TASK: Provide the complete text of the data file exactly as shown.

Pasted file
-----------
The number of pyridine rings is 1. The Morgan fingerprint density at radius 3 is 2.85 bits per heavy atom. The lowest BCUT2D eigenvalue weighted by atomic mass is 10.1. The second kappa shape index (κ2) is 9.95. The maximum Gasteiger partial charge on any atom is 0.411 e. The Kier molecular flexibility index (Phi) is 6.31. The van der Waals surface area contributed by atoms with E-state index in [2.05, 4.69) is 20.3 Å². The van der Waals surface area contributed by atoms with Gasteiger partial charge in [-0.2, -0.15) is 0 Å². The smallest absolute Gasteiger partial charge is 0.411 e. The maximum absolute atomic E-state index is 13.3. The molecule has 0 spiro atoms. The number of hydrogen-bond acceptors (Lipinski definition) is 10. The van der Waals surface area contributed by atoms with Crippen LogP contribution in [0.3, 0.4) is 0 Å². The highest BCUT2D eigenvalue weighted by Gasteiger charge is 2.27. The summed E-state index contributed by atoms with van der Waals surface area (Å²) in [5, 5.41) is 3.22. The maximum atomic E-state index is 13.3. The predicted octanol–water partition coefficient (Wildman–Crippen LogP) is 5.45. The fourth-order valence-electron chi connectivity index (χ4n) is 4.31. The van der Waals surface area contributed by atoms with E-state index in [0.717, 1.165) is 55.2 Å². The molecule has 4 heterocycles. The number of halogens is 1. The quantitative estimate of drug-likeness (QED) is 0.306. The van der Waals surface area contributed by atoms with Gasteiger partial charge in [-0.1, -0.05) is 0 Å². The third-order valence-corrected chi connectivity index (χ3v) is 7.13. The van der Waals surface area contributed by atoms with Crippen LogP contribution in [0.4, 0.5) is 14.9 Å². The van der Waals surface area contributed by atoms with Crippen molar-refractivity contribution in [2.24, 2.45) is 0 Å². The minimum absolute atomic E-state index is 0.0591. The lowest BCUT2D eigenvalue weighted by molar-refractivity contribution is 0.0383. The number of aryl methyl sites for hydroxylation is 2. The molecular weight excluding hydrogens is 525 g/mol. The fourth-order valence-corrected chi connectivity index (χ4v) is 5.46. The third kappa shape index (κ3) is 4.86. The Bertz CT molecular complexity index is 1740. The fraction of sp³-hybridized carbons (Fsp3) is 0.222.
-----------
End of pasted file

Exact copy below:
The number of pyridine rings is 1. The Morgan fingerprint density at radius 3 is 2.85 bits per heavy atom. The lowest BCUT2D eigenvalue weighted by atomic mass is 10.1. The second kappa shape index (κ2) is 9.95. The maximum Gasteiger partial charge on any atom is 0.411 e. The Kier molecular flexibility index (Phi) is 6.31. The van der Waals surface area contributed by atoms with E-state index in [2.05, 4.69) is 20.3 Å². The van der Waals surface area contributed by atoms with Gasteiger partial charge in [-0.2, -0.15) is 0 Å². The smallest absolute Gasteiger partial charge is 0.411 e. The maximum absolute atomic E-state index is 13.3. The molecule has 0 spiro atoms. The number of hydrogen-bond acceptors (Lipinski definition) is 10. The van der Waals surface area contributed by atoms with Crippen LogP contribution in [0.3, 0.4) is 0 Å². The highest BCUT2D eigenvalue weighted by Gasteiger charge is 2.27. The summed E-state index contributed by atoms with van der Waals surface area (Å²) in [5, 5.41) is 3.22. The maximum atomic E-state index is 13.3. The predicted octanol–water partition coefficient (Wildman–Crippen LogP) is 5.45. The fourth-order valence-electron chi connectivity index (χ4n) is 4.31. The van der Waals surface area contributed by atoms with E-state index in [0.717, 1.165) is 55.2 Å². The molecule has 4 heterocycles. The number of halogens is 1. The quantitative estimate of drug-likeness (QED) is 0.306. The van der Waals surface area contributed by atoms with Gasteiger partial charge in [-0.1, -0.05) is 0 Å². The third-order valence-corrected chi connectivity index (χ3v) is 7.13. The van der Waals surface area contributed by atoms with Crippen LogP contribution in [0.4, 0.5) is 14.9 Å². The van der Waals surface area contributed by atoms with Crippen molar-refractivity contribution in [2.24, 2.45) is 0 Å². The minimum absolute atomic E-state index is 0.0591. The lowest BCUT2D eigenvalue weighted by molar-refractivity contribution is 0.0383. The number of aryl methyl sites for hydroxylation is 2. The molecular weight excluding hydrogens is 525 g/mol. The fourth-order valence-corrected chi connectivity index (χ4v) is 5.46. The third kappa shape index (κ3) is 4.86. The Bertz CT molecular complexity index is 1740. The fraction of sp³-hybridized carbons (Fsp3) is 0.222.